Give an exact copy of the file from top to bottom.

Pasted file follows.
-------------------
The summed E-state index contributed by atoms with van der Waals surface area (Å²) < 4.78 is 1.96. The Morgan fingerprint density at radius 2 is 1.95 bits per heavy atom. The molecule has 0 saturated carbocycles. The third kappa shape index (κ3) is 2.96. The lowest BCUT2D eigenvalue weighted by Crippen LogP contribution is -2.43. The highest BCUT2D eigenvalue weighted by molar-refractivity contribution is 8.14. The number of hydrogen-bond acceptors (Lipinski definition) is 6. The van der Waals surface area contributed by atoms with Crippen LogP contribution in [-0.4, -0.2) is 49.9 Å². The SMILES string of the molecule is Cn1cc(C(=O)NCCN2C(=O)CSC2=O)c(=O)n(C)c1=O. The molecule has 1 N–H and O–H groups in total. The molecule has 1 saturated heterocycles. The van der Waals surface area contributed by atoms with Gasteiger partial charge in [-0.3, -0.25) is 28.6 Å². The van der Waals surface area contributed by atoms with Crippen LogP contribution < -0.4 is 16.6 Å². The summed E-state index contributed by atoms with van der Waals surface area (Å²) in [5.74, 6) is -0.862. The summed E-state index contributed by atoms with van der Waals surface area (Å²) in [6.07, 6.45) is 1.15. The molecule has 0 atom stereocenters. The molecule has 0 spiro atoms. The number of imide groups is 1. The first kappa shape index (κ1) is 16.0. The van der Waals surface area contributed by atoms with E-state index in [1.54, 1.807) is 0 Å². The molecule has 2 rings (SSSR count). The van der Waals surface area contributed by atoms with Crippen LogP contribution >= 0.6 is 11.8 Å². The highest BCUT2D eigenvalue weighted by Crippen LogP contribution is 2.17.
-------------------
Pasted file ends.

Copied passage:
The summed E-state index contributed by atoms with van der Waals surface area (Å²) < 4.78 is 1.96. The Morgan fingerprint density at radius 2 is 1.95 bits per heavy atom. The molecule has 0 saturated carbocycles. The third kappa shape index (κ3) is 2.96. The lowest BCUT2D eigenvalue weighted by Crippen LogP contribution is -2.43. The highest BCUT2D eigenvalue weighted by molar-refractivity contribution is 8.14. The number of hydrogen-bond acceptors (Lipinski definition) is 6. The van der Waals surface area contributed by atoms with Crippen LogP contribution in [-0.4, -0.2) is 49.9 Å². The SMILES string of the molecule is Cn1cc(C(=O)NCCN2C(=O)CSC2=O)c(=O)n(C)c1=O. The molecule has 1 N–H and O–H groups in total. The molecule has 1 saturated heterocycles. The van der Waals surface area contributed by atoms with Gasteiger partial charge in [-0.3, -0.25) is 28.6 Å². The van der Waals surface area contributed by atoms with Crippen LogP contribution < -0.4 is 16.6 Å². The summed E-state index contributed by atoms with van der Waals surface area (Å²) in [5.74, 6) is -0.862. The summed E-state index contributed by atoms with van der Waals surface area (Å²) in [6.07, 6.45) is 1.15. The molecule has 0 atom stereocenters. The molecule has 0 spiro atoms. The number of imide groups is 1. The first kappa shape index (κ1) is 16.0. The van der Waals surface area contributed by atoms with E-state index in [1.54, 1.807) is 0 Å². The molecule has 2 rings (SSSR count). The van der Waals surface area contributed by atoms with Crippen LogP contribution >= 0.6 is 11.8 Å². The highest BCUT2D eigenvalue weighted by Crippen LogP contribution is 2.17.